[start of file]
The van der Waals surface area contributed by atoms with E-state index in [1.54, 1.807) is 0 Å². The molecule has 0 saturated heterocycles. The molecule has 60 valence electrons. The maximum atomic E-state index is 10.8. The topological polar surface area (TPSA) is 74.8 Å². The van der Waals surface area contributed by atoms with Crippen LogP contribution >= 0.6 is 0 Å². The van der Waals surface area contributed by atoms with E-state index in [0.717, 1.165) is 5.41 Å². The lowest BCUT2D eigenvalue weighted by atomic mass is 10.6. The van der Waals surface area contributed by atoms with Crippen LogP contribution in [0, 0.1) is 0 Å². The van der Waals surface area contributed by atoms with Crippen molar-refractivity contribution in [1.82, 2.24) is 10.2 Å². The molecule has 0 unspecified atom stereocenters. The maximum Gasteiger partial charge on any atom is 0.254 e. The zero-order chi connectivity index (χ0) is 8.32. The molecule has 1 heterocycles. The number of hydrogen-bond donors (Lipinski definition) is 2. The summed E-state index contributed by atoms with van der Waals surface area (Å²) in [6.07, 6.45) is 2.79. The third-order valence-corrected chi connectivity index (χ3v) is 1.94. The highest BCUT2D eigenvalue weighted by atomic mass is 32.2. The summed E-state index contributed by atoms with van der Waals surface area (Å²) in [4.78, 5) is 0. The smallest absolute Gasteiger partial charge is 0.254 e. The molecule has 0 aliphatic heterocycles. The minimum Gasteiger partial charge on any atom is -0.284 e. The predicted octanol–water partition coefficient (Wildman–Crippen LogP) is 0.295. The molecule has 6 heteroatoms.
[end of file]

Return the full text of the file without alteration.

The van der Waals surface area contributed by atoms with E-state index in [1.54, 1.807) is 0 Å². The molecule has 0 saturated heterocycles. The molecule has 60 valence electrons. The maximum atomic E-state index is 10.8. The topological polar surface area (TPSA) is 74.8 Å². The van der Waals surface area contributed by atoms with Crippen LogP contribution >= 0.6 is 0 Å². The van der Waals surface area contributed by atoms with E-state index in [0.717, 1.165) is 5.41 Å². The lowest BCUT2D eigenvalue weighted by atomic mass is 10.6. The van der Waals surface area contributed by atoms with Crippen LogP contribution in [0, 0.1) is 0 Å². The van der Waals surface area contributed by atoms with Crippen molar-refractivity contribution in [1.82, 2.24) is 10.2 Å². The molecule has 0 unspecified atom stereocenters. The maximum Gasteiger partial charge on any atom is 0.254 e. The zero-order chi connectivity index (χ0) is 8.32. The molecule has 1 heterocycles. The number of hydrogen-bond donors (Lipinski definition) is 2. The summed E-state index contributed by atoms with van der Waals surface area (Å²) in [6.07, 6.45) is 2.79. The third-order valence-corrected chi connectivity index (χ3v) is 1.94. The highest BCUT2D eigenvalue weighted by atomic mass is 32.2. The summed E-state index contributed by atoms with van der Waals surface area (Å²) in [4.78, 5) is 0. The smallest absolute Gasteiger partial charge is 0.254 e. The molecule has 0 aliphatic heterocycles. The minimum Gasteiger partial charge on any atom is -0.284 e. The predicted octanol–water partition coefficient (Wildman–Crippen LogP) is 0.295. The molecule has 6 heteroatoms.